Just reading and thinking about Tenkara
Sometimes just reading and really thinking about an activity is enough to perhaps exercise our brains or at least help us program that part of our brains into understanding a concept. Perhaps it is something as simple as a knot we want to start using, how to read water, cast in a windy situation, or just reminding ourselves that we will not rush in our process or in getting a fish in too quickly.
Meditation OR plain and simple time to think or not think.
For over two decades I have found great benefit from just sitting and meditating. I was a member of a Korean School of Zen for most of that time. I sat in week long retreats for hours on end. Even after leaving the school, I continued to find a great appreciation for meditation practice. There were times in my life where meditation carried me through the rough patches. Last summer, my wife and I refit a small shed in our back yard into a meditation/yoga hut. It’s nice to have a special place set aside to meditate but it is hardly necessary. All you need is a quiet, uncluttered place where you won’t be interrupted. I know that for some this activity or practice may seem a bit out there in left field. However, set aside what you think meditation is and understand that it doesn’t have to be about contemplating your navel. It is simply finding stillness within yourself and within your thoughts. My Zen master once taught me that “meditation can be like hitting the clear button on a calculator.” When we learn to hit that clear button and come back to that point of zero then we have a valuable tool for any situation. That “zero point” is a great place. It is where I find myself when I am fishing. “Only this moment…” whatever that moment is. No judgments of good or bad, only the sensations. I’ve dropped many of the forms and ritual practices of the school and I have found just sitting comfortably and unmoving watching my thoughts and breathing gently in an out has been wonderful.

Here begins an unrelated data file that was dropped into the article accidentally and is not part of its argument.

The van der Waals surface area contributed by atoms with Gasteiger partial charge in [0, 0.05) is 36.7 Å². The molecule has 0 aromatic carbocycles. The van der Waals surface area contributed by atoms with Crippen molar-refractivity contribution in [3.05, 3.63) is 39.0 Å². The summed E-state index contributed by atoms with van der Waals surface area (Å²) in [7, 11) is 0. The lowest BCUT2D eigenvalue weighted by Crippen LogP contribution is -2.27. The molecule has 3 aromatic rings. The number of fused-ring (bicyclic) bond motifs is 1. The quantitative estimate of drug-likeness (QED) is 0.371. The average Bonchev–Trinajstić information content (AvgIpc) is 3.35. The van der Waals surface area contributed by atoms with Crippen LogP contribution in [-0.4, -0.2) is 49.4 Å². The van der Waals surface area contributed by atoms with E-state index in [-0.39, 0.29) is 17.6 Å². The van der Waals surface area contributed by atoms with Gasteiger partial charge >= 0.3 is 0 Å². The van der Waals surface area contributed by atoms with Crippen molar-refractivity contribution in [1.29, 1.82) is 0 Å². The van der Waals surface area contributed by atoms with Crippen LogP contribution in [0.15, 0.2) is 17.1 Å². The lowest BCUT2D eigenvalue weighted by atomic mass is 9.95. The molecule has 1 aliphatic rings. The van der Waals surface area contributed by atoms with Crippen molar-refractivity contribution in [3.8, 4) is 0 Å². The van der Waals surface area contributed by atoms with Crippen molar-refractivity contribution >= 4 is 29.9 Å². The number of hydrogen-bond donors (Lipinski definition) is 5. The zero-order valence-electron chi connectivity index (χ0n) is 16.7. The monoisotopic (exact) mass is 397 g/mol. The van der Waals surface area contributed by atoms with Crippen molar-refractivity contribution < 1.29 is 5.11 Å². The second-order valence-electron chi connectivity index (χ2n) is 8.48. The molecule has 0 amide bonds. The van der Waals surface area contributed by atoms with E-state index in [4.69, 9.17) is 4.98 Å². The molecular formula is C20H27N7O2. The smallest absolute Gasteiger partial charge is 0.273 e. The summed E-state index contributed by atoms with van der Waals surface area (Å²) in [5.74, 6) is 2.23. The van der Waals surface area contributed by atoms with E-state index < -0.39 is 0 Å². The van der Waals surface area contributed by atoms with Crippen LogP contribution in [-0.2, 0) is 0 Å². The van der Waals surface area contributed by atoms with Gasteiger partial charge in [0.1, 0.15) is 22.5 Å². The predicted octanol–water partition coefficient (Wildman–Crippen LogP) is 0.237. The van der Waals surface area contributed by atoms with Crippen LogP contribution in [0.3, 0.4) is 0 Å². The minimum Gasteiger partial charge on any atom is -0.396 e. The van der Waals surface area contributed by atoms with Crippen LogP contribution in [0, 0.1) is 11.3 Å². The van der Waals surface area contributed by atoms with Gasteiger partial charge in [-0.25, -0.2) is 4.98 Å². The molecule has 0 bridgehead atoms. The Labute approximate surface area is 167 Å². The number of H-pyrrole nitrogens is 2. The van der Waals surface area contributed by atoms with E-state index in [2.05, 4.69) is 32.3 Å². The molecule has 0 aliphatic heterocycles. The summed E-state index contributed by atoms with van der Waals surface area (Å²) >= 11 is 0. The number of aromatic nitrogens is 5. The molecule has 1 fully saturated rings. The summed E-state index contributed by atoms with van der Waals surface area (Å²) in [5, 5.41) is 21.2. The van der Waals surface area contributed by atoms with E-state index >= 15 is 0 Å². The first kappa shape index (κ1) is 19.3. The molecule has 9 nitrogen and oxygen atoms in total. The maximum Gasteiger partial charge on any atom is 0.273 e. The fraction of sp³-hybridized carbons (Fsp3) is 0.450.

As I close here tonight, the point occurs to me that just as I try to be intentional about the other things in my life… Things like getting my work done, making phone calls, doing yard work, making dinner, seeing relations, or going grocery shopping. I should also be sure to intentionally make the time to fish. Look for those opportunities and those hints that I will have time to actually get away and find a stream to cast into. But in the meantime, while I wait for those moments I hope that I will also find that value in the other things that I can do or that I find myself doing. That I will listen to the silence between those beats and this will make the striking of the drum or casting of the line onto a rippled seam and experience that is even more connected.
Dennis Vander Houwen lives in Colorado with his patient and supportive wife, talented artist son, a cuddly dog, and a very lucky cat. Dennis is an avid minimalist, wood craftsman, curious tinkerer and learner and most notably a deeply focused tenkara angler.